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I am sorry for your son's troubles, but as a former Public Defender, let me reassure you that, fortunately, the charges are not terribly serious. Normally a possession charge results in a fine with the paraphernalia being merged if the defendant has a clean record. Did any of the other defendants admit that the pipe and mj was theirs?
With regards XXXXX XXXXX unfortunately too many people think CSI is real and that the police and prosecutors have unlimited funds to do all sort of complicated tests on evidence to make 99.9% sure they have the right man......The reality is that they are cash strapped too and short of a murder, rape or DUI, most cases don't get much scientific testing.
Normally, all minor defendants are given the same court date and generally receive the same punishment. There must have been a glitch in the system. Since he was a minor at the time of the offense, he will still be in the juvenile system even though he is over 18 unless they move to transfer it to District Court. Go talk to the prosecutor and see what they tell you. They are not bad guys generally. They have kids that get in trouble too. I will bet that once you speak with the prosecutor, you will feel much better about the whole situation..
As for the police, like anywhere else, you have good ones and bad ones. It sounds like your son might have run into the bulllying kind.
Based on what you have told me, he will likely be offered deferred prosecution. What this means is that it is a type of postponed prosecution. If he stays out of trouble and completes all his required conditions, which would likely include drug testing, at the end of the deferred prosecution period, normally a year, the prosecutor would move to dismiss the charges. This is a one time thing so make sure he realizes what an opportunity he has to keep his record clean. Once it is dismissed, his juvenile record is sealed and no one would be able to find out about the charge.
Like I said earlier, contact the prosecutor assigned to the case and talk it over with them in advance of the court date if they can meet with you. If they are too busy, make sure you are there bright and early the day of court at least an hour before the time he is scheduled, dressed well, and you will have an opportunity to discuss it with the prosecutor then. I did hundreds of juvenile cases when I worked for the Public Defender and with this fact pattern, 99% of the time they got diversion/deferred prosecution.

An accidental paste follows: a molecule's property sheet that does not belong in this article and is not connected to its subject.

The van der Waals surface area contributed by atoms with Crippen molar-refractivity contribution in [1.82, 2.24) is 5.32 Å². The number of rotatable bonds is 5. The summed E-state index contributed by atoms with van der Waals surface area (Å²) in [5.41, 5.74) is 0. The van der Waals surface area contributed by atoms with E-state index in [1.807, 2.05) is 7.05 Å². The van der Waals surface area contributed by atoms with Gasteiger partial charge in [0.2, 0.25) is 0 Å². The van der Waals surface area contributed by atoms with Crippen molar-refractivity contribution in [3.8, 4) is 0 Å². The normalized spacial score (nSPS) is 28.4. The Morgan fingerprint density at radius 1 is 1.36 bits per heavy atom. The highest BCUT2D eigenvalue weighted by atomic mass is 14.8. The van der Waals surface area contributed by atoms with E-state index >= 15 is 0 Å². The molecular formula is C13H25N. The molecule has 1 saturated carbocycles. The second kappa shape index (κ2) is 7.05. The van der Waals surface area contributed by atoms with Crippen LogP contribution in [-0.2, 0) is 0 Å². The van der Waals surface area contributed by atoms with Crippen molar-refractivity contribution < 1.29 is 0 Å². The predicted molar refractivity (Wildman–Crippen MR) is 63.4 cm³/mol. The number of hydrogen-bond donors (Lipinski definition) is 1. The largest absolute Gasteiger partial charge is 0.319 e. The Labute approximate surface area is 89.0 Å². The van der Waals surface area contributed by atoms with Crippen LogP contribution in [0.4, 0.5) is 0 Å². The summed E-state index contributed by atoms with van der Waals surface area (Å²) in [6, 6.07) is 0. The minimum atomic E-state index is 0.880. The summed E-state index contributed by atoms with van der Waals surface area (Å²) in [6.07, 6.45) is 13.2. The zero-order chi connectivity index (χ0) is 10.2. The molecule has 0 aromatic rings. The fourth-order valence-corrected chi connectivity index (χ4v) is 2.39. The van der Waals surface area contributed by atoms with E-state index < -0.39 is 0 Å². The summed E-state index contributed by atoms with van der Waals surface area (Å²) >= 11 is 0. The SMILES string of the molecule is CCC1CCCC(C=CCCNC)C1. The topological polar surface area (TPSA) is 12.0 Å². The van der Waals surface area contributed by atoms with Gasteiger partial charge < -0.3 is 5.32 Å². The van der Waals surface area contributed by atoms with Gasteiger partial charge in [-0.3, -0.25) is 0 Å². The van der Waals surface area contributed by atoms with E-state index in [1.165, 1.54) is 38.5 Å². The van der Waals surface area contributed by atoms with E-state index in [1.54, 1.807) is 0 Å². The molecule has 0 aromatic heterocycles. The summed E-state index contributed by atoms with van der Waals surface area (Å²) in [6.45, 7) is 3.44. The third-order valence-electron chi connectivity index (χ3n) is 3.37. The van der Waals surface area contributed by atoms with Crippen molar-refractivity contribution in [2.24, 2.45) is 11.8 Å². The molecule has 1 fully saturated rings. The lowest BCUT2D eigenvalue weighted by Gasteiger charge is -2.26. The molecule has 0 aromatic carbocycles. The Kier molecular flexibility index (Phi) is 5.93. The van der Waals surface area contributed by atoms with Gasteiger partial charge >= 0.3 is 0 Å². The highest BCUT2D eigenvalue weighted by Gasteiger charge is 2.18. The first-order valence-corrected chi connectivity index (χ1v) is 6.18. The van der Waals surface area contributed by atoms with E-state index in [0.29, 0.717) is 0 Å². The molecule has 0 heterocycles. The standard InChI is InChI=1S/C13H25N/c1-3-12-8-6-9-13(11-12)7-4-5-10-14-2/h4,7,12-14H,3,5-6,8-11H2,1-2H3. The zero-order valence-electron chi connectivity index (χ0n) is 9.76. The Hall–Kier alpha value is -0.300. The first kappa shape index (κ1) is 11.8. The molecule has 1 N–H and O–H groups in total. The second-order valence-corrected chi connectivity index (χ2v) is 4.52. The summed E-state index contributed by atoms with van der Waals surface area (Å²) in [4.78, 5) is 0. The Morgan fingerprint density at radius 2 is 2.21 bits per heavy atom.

Good luck and I feel very confident this will work out for him and hope he has learned from it.
Thanks for the question.
You are right, I have never been there. I do agree that there are some law enforcement officials that are not as friendly as others, but I do know quite a few that are good guys and gals just doing their job.
As part of their investigation, it is not usual procedure for police to interview and take statements from people who get citations and/or minor violations. I know this is initially charged as a felony, but the police and and the prosecutors consider this a pretty minor charge. There is a legal theory called constructive possession and it is not unusual for all the parties in a car to be initially charged with possessing anything in the car. If someone steps up and says it was his, then they usually dismiss the charges against the remaining defendants.
He would always have the option of pleading not guilty and going through the trial process. The prosecutor would have to prove beyond a reasonable doubt that he possessed the mj or para. A problem with this is that it would likely take the deferred prosecution option off the table since prosecutors hate to take anything to trial. They would up the penalty offer to the max when asking a jury to convict and he might also face the possibility of one of the other guys testifying against him as part of their deal.
All in all, the deferred prosecution is the way to go.
Good luck and I hope everything works out for both of you.
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